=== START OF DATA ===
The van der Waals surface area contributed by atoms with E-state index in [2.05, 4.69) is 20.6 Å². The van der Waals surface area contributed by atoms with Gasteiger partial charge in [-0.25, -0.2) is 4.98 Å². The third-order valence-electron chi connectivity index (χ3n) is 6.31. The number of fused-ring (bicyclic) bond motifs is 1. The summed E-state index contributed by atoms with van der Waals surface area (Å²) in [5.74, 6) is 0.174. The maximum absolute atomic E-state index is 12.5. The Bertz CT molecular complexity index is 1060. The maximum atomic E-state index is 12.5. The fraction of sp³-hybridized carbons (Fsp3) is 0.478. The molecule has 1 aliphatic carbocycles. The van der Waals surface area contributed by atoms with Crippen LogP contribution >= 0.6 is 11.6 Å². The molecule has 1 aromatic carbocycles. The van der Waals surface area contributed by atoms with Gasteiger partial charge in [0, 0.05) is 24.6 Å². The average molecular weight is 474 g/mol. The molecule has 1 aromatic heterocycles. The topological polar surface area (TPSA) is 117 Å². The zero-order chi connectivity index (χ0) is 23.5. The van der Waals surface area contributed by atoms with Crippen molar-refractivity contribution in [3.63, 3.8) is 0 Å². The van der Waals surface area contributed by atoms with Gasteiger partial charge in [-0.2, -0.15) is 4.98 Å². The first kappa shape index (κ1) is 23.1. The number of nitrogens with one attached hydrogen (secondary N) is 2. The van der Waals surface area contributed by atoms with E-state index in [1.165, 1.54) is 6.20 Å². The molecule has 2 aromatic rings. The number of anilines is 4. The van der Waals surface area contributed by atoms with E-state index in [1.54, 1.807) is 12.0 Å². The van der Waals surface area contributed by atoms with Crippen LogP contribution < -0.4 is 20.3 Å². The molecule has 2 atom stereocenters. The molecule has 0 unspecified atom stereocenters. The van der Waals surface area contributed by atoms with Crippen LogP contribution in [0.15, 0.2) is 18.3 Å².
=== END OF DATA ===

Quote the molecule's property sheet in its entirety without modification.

The van der Waals surface area contributed by atoms with E-state index in [2.05, 4.69) is 20.6 Å². The van der Waals surface area contributed by atoms with Gasteiger partial charge in [-0.25, -0.2) is 4.98 Å². The third-order valence-electron chi connectivity index (χ3n) is 6.31. The number of fused-ring (bicyclic) bond motifs is 1. The summed E-state index contributed by atoms with van der Waals surface area (Å²) in [5.74, 6) is 0.174. The maximum absolute atomic E-state index is 12.5. The Bertz CT molecular complexity index is 1060. The maximum atomic E-state index is 12.5. The fraction of sp³-hybridized carbons (Fsp3) is 0.478. The molecule has 1 aliphatic carbocycles. The van der Waals surface area contributed by atoms with Crippen LogP contribution >= 0.6 is 11.6 Å². The molecule has 1 aromatic carbocycles. The van der Waals surface area contributed by atoms with Gasteiger partial charge in [0, 0.05) is 24.6 Å². The average molecular weight is 474 g/mol. The molecule has 1 aromatic heterocycles. The topological polar surface area (TPSA) is 117 Å². The zero-order chi connectivity index (χ0) is 23.5. The van der Waals surface area contributed by atoms with Crippen molar-refractivity contribution in [3.63, 3.8) is 0 Å². The van der Waals surface area contributed by atoms with Gasteiger partial charge in [-0.2, -0.15) is 4.98 Å². The first kappa shape index (κ1) is 23.1. The number of nitrogens with one attached hydrogen (secondary N) is 2. The van der Waals surface area contributed by atoms with E-state index in [1.165, 1.54) is 6.20 Å². The molecule has 2 aromatic rings. The number of anilines is 4. The van der Waals surface area contributed by atoms with E-state index in [1.54, 1.807) is 12.0 Å². The van der Waals surface area contributed by atoms with Crippen LogP contribution < -0.4 is 20.3 Å². The molecule has 2 atom stereocenters. The molecule has 0 unspecified atom stereocenters. The van der Waals surface area contributed by atoms with Crippen LogP contribution in [0.15, 0.2) is 18.3 Å².